24
#include <type_traits>

struct foo;
int main()
{
    const foo *bar;

    static_assert(std::is_const<decltype(*bar)>::value,
                  "expected const but this is non-const!");
}

This results in a failing static_assert which is unexpected. This is somewhat similar to this question on const references but not quite the same.

In my case, dereferencing bar should give an instance of const foo as its type but yet std::is_const is saying otherwise.

  • 1
    const foo *bar makes a const pointer, but the value it points to is not const. – Aganju Feb 2 '17 at 7:33
  • 17
    @Aganju no it doesn't, that's foo *const bar; – greatwolf Feb 2 '17 at 7:34
  • 7
    const foo *bar same as foo const *bar But different from foo *const bar – O'Neil Feb 2 '17 at 7:38
35

Shortly that's because a reference or a pointer to a const type is not a const type.
Note that decltype(*bar) isn't const foo, it's const foo & and they are really different beasts.


Consider the example given here:

std::cout << std::is_const<const int *>::value << '\n'; // false
std::cout << std::is_const<int * const>::value << '\n'; // true

We see that std::is_const<const int *>::value is false and std::is_const<int * const>::value is true.
That's because in const int * the type is pointer to something const, that is not a const type as intended by is_const (and the standard actually). In int * const the const qualifier applies to the pointer type and not to the pointed one, thus the type is a const one, no matter to what it points.
Something similar applies for const foo &, that is a reference to something const.

You can solve using this instead:

static_assert(std::is_const<std::remove_reference_t<decltype(*bar)>>::value, "expected const but this is non-const!");

Or even this, for you don't need to do *bar actually:

static_assert(std::is_const<std::remove_pointer_t<decltype(bar)>>::value, "expected const but this is non-const!");

In this case, by removing the pointer/reference with remove_pointer_t/remove_reference_t your type becomes const foo, that is actually a const type.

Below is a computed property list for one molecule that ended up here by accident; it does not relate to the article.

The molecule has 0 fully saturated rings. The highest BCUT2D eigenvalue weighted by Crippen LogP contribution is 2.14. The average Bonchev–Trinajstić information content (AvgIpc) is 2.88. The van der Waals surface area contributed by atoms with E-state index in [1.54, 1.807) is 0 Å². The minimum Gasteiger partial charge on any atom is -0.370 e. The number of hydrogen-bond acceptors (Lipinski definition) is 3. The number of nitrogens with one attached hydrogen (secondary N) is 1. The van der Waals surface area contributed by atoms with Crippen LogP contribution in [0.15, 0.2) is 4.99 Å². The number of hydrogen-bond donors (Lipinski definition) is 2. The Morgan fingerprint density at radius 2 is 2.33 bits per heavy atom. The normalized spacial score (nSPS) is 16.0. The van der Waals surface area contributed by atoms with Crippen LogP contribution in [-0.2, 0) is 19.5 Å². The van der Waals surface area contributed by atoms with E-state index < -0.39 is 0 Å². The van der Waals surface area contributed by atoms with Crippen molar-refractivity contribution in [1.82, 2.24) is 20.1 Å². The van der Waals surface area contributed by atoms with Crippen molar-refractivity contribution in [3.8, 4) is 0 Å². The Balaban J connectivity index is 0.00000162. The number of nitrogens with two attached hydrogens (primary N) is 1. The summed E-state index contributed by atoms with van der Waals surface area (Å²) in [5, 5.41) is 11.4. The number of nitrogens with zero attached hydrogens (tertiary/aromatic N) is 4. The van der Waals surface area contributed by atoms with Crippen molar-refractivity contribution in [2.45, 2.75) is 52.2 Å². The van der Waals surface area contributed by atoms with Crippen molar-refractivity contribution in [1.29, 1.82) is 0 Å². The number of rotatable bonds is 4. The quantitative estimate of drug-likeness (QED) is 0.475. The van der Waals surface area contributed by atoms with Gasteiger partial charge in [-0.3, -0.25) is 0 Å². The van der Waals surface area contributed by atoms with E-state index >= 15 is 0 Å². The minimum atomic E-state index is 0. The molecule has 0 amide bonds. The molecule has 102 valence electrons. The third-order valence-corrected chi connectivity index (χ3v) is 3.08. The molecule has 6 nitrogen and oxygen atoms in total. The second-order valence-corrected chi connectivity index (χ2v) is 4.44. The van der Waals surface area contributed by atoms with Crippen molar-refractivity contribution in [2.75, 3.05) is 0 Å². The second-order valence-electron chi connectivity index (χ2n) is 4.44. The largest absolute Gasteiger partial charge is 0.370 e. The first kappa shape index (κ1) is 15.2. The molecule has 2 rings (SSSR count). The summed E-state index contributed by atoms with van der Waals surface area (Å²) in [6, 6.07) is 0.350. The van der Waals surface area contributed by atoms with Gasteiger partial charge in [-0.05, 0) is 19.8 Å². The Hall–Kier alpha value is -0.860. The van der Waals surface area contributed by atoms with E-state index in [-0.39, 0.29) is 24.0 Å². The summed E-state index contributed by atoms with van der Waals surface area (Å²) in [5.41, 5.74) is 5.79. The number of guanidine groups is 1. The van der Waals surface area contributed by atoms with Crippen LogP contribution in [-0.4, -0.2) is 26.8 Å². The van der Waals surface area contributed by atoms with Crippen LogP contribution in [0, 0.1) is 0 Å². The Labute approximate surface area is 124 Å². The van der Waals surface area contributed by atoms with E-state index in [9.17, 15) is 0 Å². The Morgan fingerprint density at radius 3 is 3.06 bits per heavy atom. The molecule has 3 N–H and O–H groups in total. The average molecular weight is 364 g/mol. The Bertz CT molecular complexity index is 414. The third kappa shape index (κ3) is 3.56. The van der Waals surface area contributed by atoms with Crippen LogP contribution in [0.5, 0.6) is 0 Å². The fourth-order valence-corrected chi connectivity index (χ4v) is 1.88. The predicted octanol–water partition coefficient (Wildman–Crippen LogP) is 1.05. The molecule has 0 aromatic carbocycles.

As a side note, the example above uses the C++14-ish std::remove_reference_t and std::remove_pointer_t type traits.
You can easily turn those lines of code to C++11 as it follows:

static_assert(std::is_const<typename std::remove_pointer<decltype(bar)>:: type>::value, "expected const but this is non-const!");

It's worth mentioning a few comments to the answer to give more details:

  • Thanks to @DanielFischer for the question:

    Is there a short explanation why decltype(*bar) is const foo& rather than const foo?

    I'm not a language-lawyer, but I guess it can be deduced from [expr.unary.op]/1 (emphasis mine):

    The unary * operator performs indirection: the expression to which it is applied shall be a pointer to an object type, or a pointer to a function type and the result is an lvalue referring to the object or function to which the expression points.

    And [dcl.type.simple]/4.4 (emphasis mine):

    otherwise, if e is an lvalue, decltype(e) is T&, where T is the type of e;

    Both referring to the working draft.

  • Thanks to @LightnessRacesInOrbit for the comment. Note that decltype(*bar) being const foo & is a funny C++ quirk of decltype, since *bar is not const foo &.

  • 10
    Worth mentioning explicitly imo: decltype(*bar) isn't const foo it is const foo& – Ryan Haining Feb 2 '17 at 7:49
  • 1
    @RyanHaining that's good to know, that's the piece I was missing. – greatwolf Feb 2 '17 at 7:51
  • 1
    @RyanHaining Added to the first line. – skypjack Feb 2 '17 at 7:53
  • 2
    @RyanHaining Is there a short explanation why decltype(*bar) is const foo& rather than const foo? – Daniel Fischer Feb 2 '17 at 15:03
  • 2
    @skypjack: Yes, your quotes were correct. I just wanted to remind everyone in simple language that dereferencing a pointer doesn't produce a reference ;) – Lightness Races in Orbit Feb 2 '17 at 16:39

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